Science has a long history of investigative journalism, from a pioneering look at the shaky science of dietary fat to a recent exposé on predatory publishers and a data-driven study of who illegally downloads scientific papers. Thanks to a generous donor, Science’s News team can now increase its support of ambitious projects in investigative reporting and data journalism. The new fund will both free up staff time and resources for projects and allow Science to back challenging and time-consuming investigations by freelance journalists.
We’re eager to tell stories about the scientific community and its practices, the influence of money and politics in science, and science-related public policy that can only be brought to light through extensive reporting, documents, and data.
We welcome proposals from journalists with a track record of high-impact reporting. Science is also open to partnering with other media outlets whose investigations may benefit from additional resources, data visualization help, or wider distribution. Please send pitches and clips of previous work to email@example.com or contact Tim Appenzeller, the news editor, at firstname.lastname@example.org. We will evaluate ideas as they come in—there is no deadline for applications—and negotiate compensation for the writer based on the scope of the project.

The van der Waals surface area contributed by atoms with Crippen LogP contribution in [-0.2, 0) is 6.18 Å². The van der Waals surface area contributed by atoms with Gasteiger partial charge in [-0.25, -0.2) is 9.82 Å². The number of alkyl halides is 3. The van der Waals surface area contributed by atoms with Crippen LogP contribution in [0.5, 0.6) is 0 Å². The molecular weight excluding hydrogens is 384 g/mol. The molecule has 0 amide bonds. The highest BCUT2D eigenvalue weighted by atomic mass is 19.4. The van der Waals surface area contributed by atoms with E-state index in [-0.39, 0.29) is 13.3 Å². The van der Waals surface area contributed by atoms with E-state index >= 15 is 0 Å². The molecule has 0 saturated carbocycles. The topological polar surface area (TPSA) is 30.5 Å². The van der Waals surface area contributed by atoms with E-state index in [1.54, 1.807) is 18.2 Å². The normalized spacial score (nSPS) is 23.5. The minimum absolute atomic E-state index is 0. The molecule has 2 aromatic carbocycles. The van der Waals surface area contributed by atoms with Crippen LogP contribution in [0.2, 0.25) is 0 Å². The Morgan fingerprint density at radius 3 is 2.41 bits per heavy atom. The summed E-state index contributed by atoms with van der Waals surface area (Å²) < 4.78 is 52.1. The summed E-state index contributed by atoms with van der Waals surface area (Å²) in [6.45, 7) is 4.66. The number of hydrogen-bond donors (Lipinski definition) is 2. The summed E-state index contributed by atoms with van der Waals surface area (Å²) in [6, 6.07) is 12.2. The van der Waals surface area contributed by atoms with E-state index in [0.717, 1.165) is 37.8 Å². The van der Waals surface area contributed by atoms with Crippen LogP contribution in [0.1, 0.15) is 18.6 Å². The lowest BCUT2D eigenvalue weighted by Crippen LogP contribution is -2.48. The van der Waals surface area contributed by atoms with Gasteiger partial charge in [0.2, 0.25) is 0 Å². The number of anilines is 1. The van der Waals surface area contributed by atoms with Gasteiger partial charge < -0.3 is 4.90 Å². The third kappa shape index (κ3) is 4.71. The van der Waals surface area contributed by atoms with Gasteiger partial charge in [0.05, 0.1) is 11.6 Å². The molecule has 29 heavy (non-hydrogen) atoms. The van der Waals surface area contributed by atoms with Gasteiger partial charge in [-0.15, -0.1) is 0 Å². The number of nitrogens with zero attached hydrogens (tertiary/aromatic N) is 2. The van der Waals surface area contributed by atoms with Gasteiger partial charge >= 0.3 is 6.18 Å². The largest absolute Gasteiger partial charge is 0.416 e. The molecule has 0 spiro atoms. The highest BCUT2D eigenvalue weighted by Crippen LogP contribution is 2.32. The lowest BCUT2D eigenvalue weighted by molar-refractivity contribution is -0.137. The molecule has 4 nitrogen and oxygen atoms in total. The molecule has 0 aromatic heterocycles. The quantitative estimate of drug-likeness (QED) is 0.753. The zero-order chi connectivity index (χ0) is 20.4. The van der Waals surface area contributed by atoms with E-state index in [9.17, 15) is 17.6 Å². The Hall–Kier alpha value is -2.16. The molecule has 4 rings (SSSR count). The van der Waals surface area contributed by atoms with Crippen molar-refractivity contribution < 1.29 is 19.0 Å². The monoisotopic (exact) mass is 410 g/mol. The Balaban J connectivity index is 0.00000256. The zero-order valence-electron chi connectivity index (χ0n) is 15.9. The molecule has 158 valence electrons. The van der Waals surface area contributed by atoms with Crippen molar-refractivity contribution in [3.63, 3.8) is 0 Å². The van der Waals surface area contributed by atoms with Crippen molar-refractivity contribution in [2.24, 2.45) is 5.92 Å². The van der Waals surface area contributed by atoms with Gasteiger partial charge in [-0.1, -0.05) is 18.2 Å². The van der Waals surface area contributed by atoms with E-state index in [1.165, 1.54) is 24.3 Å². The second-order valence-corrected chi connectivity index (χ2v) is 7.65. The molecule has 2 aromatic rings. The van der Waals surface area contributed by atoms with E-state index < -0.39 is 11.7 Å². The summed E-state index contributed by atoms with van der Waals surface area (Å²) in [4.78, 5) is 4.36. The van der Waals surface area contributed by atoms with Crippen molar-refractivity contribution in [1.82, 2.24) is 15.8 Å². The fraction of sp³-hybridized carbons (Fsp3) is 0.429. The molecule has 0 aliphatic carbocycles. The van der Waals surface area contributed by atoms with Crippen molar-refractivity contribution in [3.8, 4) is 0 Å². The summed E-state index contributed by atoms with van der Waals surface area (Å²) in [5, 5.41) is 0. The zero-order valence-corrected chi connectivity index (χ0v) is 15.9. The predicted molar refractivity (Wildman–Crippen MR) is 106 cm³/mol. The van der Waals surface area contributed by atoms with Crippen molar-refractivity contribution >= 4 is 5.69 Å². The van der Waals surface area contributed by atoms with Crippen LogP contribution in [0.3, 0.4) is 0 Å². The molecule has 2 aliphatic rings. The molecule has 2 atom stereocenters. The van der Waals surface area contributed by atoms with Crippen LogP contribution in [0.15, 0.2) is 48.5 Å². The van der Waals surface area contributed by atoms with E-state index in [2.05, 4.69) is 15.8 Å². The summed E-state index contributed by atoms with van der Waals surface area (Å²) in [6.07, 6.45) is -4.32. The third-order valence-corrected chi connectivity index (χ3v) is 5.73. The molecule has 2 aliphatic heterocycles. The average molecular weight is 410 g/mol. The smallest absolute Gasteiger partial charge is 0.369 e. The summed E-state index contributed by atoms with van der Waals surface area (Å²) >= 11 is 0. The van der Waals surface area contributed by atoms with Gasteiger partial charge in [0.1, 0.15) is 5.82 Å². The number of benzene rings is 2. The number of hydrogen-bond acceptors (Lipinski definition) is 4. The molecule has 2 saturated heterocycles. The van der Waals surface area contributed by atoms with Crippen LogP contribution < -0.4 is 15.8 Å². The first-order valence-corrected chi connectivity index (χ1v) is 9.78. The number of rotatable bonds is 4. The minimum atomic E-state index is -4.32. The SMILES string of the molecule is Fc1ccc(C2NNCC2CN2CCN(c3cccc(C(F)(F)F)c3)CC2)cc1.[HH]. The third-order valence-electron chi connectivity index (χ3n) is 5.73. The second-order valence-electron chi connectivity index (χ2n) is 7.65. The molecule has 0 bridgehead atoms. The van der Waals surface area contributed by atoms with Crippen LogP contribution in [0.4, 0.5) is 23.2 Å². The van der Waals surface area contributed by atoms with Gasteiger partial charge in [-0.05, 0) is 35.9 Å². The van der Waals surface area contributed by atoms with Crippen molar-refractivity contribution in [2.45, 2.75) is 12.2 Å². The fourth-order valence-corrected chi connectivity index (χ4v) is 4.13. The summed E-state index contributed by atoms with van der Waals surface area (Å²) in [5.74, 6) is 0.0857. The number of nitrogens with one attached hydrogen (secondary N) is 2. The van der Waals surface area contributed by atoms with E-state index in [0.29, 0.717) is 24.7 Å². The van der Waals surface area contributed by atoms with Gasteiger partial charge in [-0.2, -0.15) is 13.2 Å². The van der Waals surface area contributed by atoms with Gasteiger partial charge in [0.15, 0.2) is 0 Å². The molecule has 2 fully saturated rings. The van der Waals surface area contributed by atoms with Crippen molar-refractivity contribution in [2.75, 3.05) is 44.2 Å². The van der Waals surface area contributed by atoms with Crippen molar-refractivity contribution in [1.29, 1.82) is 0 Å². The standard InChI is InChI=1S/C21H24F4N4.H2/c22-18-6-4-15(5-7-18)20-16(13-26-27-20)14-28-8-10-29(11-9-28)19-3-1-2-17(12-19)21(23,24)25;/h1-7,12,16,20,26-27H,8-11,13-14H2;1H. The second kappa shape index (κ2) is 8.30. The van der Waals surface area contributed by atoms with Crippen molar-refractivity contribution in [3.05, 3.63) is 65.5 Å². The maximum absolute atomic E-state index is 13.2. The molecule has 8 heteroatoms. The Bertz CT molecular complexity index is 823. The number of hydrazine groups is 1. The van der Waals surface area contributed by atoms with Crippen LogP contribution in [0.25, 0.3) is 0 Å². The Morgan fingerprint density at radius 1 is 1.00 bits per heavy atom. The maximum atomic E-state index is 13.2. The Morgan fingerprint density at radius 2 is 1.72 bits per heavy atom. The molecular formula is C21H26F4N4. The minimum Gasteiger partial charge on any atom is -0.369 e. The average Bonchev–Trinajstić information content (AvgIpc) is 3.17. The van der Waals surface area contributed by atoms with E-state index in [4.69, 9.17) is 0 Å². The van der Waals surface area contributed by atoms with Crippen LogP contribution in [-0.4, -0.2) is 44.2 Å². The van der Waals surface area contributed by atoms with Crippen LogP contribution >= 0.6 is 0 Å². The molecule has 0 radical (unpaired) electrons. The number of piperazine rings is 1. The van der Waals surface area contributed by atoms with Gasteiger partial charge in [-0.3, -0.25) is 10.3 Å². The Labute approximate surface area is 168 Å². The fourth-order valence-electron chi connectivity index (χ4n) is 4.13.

Science is happy to discuss further support for this important fund with any interested parties. Donors to the investigative fund play no role in the selection of specific stories to pursue and will have no editorial influence over story content.
Daniel Pinkel. Pinkel, a professor emeritus at the University of California, San Francisco, pioneered several key methods of analyzing chromosomes and genes. He is the co-inventor of fluorescence in situ hybridization, better known as FISH, and developed another popular technique called comparative genomic hybridization.